The main vectors and reservoirs of the CCHFV are ticks. The life cycle of the virus in nature is maintained between ticks-vertebrates-ticks because it is possible for the virus to be transmitted between ticks transovarially, transstadially and vertically. Livestock serve as a transient reservoir for CCHFV, but do not show clinical signs (Kasi et al., 2020). Ticks of the genus Hyalomma marginatum are accepted as the primary vectors of the CCHFV for numerous wild and domestic vertebrates, including cattle, sheep and goats. The prevalence of human cases has proven to be closely related to vector and reservoir distribution. Asymptomatic CCHF infection is common in many vertebrate species, both wild and domestic. As it is currently known, domestic and wild animals serve as indicator animals for the circulation of CCHFV in the environment (Nalca and Whitehouse, 2007; Ergonul, 2012; Schuster et al., 2016; Spengler et al., 2016).

For the control and prevention of infectious diseases, it is very important among the effective factors to reveal epidemiologically dynamic information about the reservoir and circulation of the agent. There is limited data about the origin and current status of CCHFV in animals in Turkey. The present study was designed to reveal the epidemiological dynamic information on CCHF infection in three ruminant species in the Van region, a non-endemic region in Turkey.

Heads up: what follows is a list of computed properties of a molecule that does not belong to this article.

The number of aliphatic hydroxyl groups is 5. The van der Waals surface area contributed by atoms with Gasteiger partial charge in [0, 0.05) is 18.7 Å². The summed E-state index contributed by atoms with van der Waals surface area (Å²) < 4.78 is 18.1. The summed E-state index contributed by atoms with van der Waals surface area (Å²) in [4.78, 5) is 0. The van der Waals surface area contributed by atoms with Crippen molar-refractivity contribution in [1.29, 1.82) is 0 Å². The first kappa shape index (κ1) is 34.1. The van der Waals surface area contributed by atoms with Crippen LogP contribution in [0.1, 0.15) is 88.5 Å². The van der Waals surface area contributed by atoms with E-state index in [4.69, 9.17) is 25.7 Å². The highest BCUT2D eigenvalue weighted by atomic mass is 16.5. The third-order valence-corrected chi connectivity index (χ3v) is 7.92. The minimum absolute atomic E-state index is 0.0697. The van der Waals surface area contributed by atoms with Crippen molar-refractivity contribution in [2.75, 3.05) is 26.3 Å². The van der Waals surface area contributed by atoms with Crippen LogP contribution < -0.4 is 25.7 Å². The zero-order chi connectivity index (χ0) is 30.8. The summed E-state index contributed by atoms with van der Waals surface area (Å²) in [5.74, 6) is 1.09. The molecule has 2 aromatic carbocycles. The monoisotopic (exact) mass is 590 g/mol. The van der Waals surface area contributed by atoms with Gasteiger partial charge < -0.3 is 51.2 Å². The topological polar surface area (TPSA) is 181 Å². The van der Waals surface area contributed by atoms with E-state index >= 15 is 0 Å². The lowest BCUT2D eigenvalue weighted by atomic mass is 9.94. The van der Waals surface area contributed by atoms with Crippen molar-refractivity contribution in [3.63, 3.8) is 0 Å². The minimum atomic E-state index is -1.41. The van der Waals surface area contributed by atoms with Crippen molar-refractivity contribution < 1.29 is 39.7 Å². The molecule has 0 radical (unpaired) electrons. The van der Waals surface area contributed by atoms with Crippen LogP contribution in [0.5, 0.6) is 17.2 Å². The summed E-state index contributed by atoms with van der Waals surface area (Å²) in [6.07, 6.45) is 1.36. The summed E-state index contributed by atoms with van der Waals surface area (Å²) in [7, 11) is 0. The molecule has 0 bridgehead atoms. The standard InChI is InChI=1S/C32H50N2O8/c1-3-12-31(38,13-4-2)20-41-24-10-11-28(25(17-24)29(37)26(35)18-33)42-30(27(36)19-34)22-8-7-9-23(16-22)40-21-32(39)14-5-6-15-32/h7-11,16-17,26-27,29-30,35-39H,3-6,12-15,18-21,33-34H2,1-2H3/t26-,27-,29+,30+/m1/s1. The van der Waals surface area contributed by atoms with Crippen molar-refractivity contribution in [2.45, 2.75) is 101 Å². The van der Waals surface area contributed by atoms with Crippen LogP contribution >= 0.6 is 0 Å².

The study was carried out in the province of Van, located in the Eastern Anatolia region of Turkey (Fig 1).

Fig 1: Geographical map of Turkey: The red circle shows location of Van province in the Eastern Anatolia region of Turkey, where the three ruminant samples were collected.

A total of 491 whole blood and 491 blood serum were collected from three ruminant species, including 276 cattle, 166 sheep and 49 goats (Table 1). Sampling was made from ruminants over six months old that were bred by the public in different districts of Van province, especially in the districts near the Iranian border, between May 2020 and October 2021. Serological and virological studies of the samples were carried out in the laboratory of the Department of Virology at Van Yuzuncu Yil University, Faculty of Veterinary Medicine, in Turkey.

Table 1: Distribution of the ruminant samples by ruminant species, CCHFV-Ab detection and viral nucleic acid detection in tested animals.

Serological study